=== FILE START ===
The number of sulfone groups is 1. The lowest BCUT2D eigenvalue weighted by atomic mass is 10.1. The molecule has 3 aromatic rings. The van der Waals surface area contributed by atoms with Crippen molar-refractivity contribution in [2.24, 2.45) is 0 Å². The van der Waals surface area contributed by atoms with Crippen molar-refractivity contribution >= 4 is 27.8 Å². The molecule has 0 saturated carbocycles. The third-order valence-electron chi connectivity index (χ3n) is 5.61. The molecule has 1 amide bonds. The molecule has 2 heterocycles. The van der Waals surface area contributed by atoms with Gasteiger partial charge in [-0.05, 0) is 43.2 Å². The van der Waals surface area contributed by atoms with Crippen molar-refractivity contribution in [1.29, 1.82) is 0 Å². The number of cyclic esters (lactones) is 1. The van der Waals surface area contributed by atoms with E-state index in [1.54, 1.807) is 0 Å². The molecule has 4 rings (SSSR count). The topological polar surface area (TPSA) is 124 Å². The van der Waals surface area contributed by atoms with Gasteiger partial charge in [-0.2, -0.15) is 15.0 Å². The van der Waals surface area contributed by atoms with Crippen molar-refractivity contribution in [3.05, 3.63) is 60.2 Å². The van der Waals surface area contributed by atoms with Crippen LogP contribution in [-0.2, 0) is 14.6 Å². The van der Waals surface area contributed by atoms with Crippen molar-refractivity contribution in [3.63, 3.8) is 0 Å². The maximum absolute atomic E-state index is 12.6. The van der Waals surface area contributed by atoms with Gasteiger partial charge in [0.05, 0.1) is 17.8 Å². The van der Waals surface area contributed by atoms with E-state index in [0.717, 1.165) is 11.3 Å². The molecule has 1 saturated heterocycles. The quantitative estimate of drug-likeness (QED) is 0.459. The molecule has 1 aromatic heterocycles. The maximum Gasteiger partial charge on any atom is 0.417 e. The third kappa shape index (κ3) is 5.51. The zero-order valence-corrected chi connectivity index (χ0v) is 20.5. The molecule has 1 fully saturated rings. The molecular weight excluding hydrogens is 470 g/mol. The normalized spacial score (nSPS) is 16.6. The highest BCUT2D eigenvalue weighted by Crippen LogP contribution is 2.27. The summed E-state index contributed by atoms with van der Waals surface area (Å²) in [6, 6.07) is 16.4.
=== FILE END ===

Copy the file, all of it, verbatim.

The number of sulfone groups is 1. The lowest BCUT2D eigenvalue weighted by atomic mass is 10.1. The molecule has 3 aromatic rings. The van der Waals surface area contributed by atoms with Crippen molar-refractivity contribution in [2.24, 2.45) is 0 Å². The van der Waals surface area contributed by atoms with Crippen molar-refractivity contribution >= 4 is 27.8 Å². The molecule has 0 saturated carbocycles. The third-order valence-electron chi connectivity index (χ3n) is 5.61. The molecule has 1 amide bonds. The molecule has 2 heterocycles. The van der Waals surface area contributed by atoms with Gasteiger partial charge in [-0.05, 0) is 43.2 Å². The van der Waals surface area contributed by atoms with Crippen molar-refractivity contribution in [1.29, 1.82) is 0 Å². The number of cyclic esters (lactones) is 1. The van der Waals surface area contributed by atoms with E-state index in [1.54, 1.807) is 0 Å². The molecule has 4 rings (SSSR count). The topological polar surface area (TPSA) is 124 Å². The van der Waals surface area contributed by atoms with Gasteiger partial charge in [-0.2, -0.15) is 15.0 Å². The van der Waals surface area contributed by atoms with Crippen molar-refractivity contribution in [3.05, 3.63) is 60.2 Å². The van der Waals surface area contributed by atoms with Crippen LogP contribution in [-0.2, 0) is 14.6 Å². The van der Waals surface area contributed by atoms with Crippen molar-refractivity contribution in [3.63, 3.8) is 0 Å². The maximum absolute atomic E-state index is 12.6. The van der Waals surface area contributed by atoms with Gasteiger partial charge in [0.05, 0.1) is 17.8 Å². The van der Waals surface area contributed by atoms with E-state index in [0.717, 1.165) is 11.3 Å². The molecule has 1 saturated heterocycles. The quantitative estimate of drug-likeness (QED) is 0.459. The molecule has 1 aromatic heterocycles. The maximum Gasteiger partial charge on any atom is 0.417 e. The third kappa shape index (κ3) is 5.51. The zero-order valence-corrected chi connectivity index (χ0v) is 20.5. The molecule has 1 fully saturated rings. The molecular weight excluding hydrogens is 470 g/mol. The normalized spacial score (nSPS) is 16.6. The highest BCUT2D eigenvalue weighted by Crippen LogP contribution is 2.27. The summed E-state index contributed by atoms with van der Waals surface area (Å²) in [6, 6.07) is 16.4.